Well it has been perhaps one of the most talked about releases in recent years and finally I have got hold of a Nikon D3x digital SLRto test. Since this is effectively a size upgrade for the existing Nikon D3 model I will keep this review relatively short and just concentrate on the main features of the D3x. Please see my Nikon D3 Review for further information on the other features. This is a practical review using the camera in the field for a week in my professional life.
My testing of the Nikon D3x has been a real journey, as I have had to find somewhere that would give it a rigorous test and also, as you will read later, find some software to process the NEF files. In fact, this review has changed the contents of my kit bag.
The first thing I need to say is that the Nikon D3x, one of which was how it would work in the demanding field conditions of a professional wildlife photographer. The most burning questions though concerned the image quality of the Nikon D3x. How much better would it be than the stunning performance of the Nikon D3 and would the extra megapixels provide me with any benefits and increased flexibility? So I took the Nikon D3x on a major shoot to Canada with me to work on the beautiful snowy owl. In conditions of 40? below and the biting Arctic wind it certainly proved to be the ultimate test.
Mindful that the drive speed falls to 1.5 fps when shooting NEFs in 14-bit, I chose to shoot with 12-bit NEFs and retain 5fps. Geeks of course will bemoan that one should always shoot in 14-bit for the best quality, but in truth there is little (if any) visible difference. The main advantage when shooting 14-bit will come if you are shooting a wide range of tones in difficult light conditions and you mess up the exposure. Having 14-bit set will help you recover more detail than you would otherwise. For me I have always set 12-bit and will continue to do so as drive speed is more important for me and the images I get out of the camera continue to astound me.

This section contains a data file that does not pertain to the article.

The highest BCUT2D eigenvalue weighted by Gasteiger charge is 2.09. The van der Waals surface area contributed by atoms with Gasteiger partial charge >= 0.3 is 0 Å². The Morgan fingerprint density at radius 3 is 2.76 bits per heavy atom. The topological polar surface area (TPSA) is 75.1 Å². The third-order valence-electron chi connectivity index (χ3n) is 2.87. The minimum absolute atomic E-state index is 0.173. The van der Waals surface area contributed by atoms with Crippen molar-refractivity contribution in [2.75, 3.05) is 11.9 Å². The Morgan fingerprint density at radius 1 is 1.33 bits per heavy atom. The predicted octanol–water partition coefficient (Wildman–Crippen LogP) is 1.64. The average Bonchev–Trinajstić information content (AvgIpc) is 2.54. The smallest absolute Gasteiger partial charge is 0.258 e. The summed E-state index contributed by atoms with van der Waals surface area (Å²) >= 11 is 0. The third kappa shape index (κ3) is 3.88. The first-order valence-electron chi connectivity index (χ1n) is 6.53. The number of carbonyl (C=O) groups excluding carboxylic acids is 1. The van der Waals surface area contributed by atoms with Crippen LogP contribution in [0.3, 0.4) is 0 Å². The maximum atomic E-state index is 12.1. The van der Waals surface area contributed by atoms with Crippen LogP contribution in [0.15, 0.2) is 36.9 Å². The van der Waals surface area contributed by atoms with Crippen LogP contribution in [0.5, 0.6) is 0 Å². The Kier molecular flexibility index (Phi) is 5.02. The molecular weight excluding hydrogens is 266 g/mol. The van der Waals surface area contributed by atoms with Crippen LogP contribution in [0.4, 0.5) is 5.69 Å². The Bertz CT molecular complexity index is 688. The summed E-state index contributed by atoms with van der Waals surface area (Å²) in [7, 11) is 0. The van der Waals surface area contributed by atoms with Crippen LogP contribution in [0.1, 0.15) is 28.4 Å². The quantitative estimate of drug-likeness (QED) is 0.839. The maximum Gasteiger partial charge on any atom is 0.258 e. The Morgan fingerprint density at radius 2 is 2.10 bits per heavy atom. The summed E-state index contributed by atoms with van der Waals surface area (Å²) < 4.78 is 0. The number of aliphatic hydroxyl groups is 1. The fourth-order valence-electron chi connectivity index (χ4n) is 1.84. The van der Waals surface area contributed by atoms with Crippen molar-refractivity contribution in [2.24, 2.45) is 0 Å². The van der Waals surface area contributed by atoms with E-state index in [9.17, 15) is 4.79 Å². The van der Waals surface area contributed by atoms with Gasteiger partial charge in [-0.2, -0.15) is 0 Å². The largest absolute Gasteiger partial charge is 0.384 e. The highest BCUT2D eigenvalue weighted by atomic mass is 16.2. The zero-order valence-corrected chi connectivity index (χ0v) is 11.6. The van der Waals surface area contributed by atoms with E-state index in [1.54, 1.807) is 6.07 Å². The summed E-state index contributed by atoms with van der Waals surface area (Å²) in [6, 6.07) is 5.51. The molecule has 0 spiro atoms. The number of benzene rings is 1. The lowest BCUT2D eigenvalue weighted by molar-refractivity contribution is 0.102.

As mentioned, the buffer is a decent 21 shots, which is a lot better than I expected, and I was pleased to see that once full the Nikon D3x did a pretty respectable job of clearing it out. In fact this buffer performance compares very well to the Nikon D3 and beats the Nikon D700, a fact that most reviewers have chosen to ignore.
I tested the autofocus of this Nikon digital SLR extensively too and of course it worked perfectly as it has the same engine as the excellent D3. I used it to nail some lovely take-off and in-flight shots and it performed, as it would expect it to. With Nikon D3 build quality and weatherproof seals, the Nikon D3x is clearly a lot more than a studio camera and held its own in very challenging conditions against the D3.
One hidden issue with the Nikon D3x is the size of the NEF file; it is approximately 30MB! This means that it will quickly chew up your CF cards so the need for having at least a couple of 16GB cards has never been greater. Something to be aware of, as I ran out of cards on the first day!
The big cahuna. A lot has been written about the ISO performance of the Nikon D3x and other full-frame DSLRs with a large sensor array, and I think that at the outset I should say that it is unfair to compare this camera’s performance with the Nikon D3. Basic sensor technology at this time dictates that with such a large sensor you will have a lot more pixels packed a lot more tightly together in the Nikon D3x than in the D3. As the ISO increases then so does the noise, this is a technical limitation of all cameras at this time and not a shortcoming of the D3x. The simple question I needed answering was at what point the noise would render the image unusable for me. The problem I faced during this test was the sheer quality of the Nikon D3, as it is well known that my main reason for changing to Nikon was the D3’s unsurpassed noise performance. I am now well used to shooting at ISO 800-1000 by default, which I can do as the Nikon D3 gives great noise performance at these ISO levels. The Nikon D3x of course, with its huge sensor, could never hope to match this performance and it is not designed to do so. Nor should we expect it to, so what I wanted to know was how far I could push it…